Opposite the doorway is the washhouse which would have been shared with neighbours I think. This wee building was the inspiration for the Wendy house in Peter Pan. It doubled up as a play house for the children in the area.

washhouse in Kirriemuir

The photo below is fuzzy but you can see that inside the washhouse there was a boiler in the right hand corner, to heat up the water. It still has some of the wash necessities of the day. I can actually remember using a wash board when I was young – and I wasn’t in a skiffle group!

a washhouse interior

This Peter Pan statue is fairly new to the town.

Peter Pan statue

Not one but TWO clocks in the town square. Have you noticed that when I take photos of places it always seems to be about 4 o’clock, we never seem to be able to get out of the house until after lunchtime! I used to blame the kids for this but I don’t have that excuse now!

Kirriemuir town square

Kirriemuir is quite unusual as it was built mainly with red sandstone. It’s a very small, quiet town but in the past it has been heaving with trouble. Some of those cobble stones have been dug up and hurled through windows during times of strikes by weavers when there were mobs in the streets. It was all before Barrie’s time but he got the stories from his mother and used them in his novels.

a street in Kirriemuir.

Kirriemuir is very old fashioned as you can see and to me it feels quite remote from everything. The inhabitants probably do most of their shopping in Dundee or even Aberdeen. It does have small independently owned shops though like a sweetie shop which from the smell of it makes the sweets on the property. I stopped myself from going in though, due to being on a healthy eating kick but we couldn’t get past the ice-cream shop – it was worth it, very good!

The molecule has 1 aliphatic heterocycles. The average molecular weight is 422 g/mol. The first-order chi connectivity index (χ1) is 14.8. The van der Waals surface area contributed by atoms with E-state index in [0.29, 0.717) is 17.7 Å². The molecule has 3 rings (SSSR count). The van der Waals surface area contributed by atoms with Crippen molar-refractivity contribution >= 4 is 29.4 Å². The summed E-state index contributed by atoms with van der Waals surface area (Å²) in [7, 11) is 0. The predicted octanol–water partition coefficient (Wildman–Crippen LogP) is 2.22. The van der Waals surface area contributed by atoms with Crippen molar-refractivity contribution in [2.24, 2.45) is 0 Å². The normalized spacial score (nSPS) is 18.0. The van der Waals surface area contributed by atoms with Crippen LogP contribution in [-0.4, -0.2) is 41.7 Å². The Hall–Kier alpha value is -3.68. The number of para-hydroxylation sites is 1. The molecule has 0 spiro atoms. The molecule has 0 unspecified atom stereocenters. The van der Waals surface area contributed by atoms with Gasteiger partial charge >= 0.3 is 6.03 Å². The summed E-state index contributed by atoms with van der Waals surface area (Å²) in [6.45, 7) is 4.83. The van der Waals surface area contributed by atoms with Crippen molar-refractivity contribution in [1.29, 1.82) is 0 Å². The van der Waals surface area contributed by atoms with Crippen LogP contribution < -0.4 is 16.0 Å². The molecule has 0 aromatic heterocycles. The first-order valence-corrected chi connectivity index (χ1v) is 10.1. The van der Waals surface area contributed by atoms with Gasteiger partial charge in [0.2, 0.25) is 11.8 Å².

Barrie often went back to Kirriemuir and took friends with him too. Arthur Conan Doyle wrote that he was sure that the folks of Kirriemuir had no idea that Barrie was really famous in London. I suspect though that it was just that they didn’t want to make too much fuss of him, in case he got a big head. He may have come from humble beginnings but he ended up being very wealthy and famous. When he wrote Peter Pan he didn’t need the money so he donated all of his royalties to Great Ormond Street Children’s Hospital and they still benefit from the royalties despite the fact that it’s more than 75 years since the book was written.

Although nowadays Barrie only seems to be remembered as the author of Peter Pan he was also an incredibly successful playwright. I suppose the best known of them is The Admirable Crichton and he also wrote novels. Luckily Project Gutenberg has quite a lot for free download here. The Little Minister is a good place to start if you want to read some of his novels.

If you’re interested in finding out more about J.M.B then you might want to try to get a hold of The Story of J.M.B by Denis Mackail. Published in 1941, it’s a very good read and as Mackail was Barrie’s godson, he obviously knew him well. In fact quite a few of Barrie’s godchildren became authors. Angela Thirkell was Mackail’s sister and of course there’s the du Maurier connection too.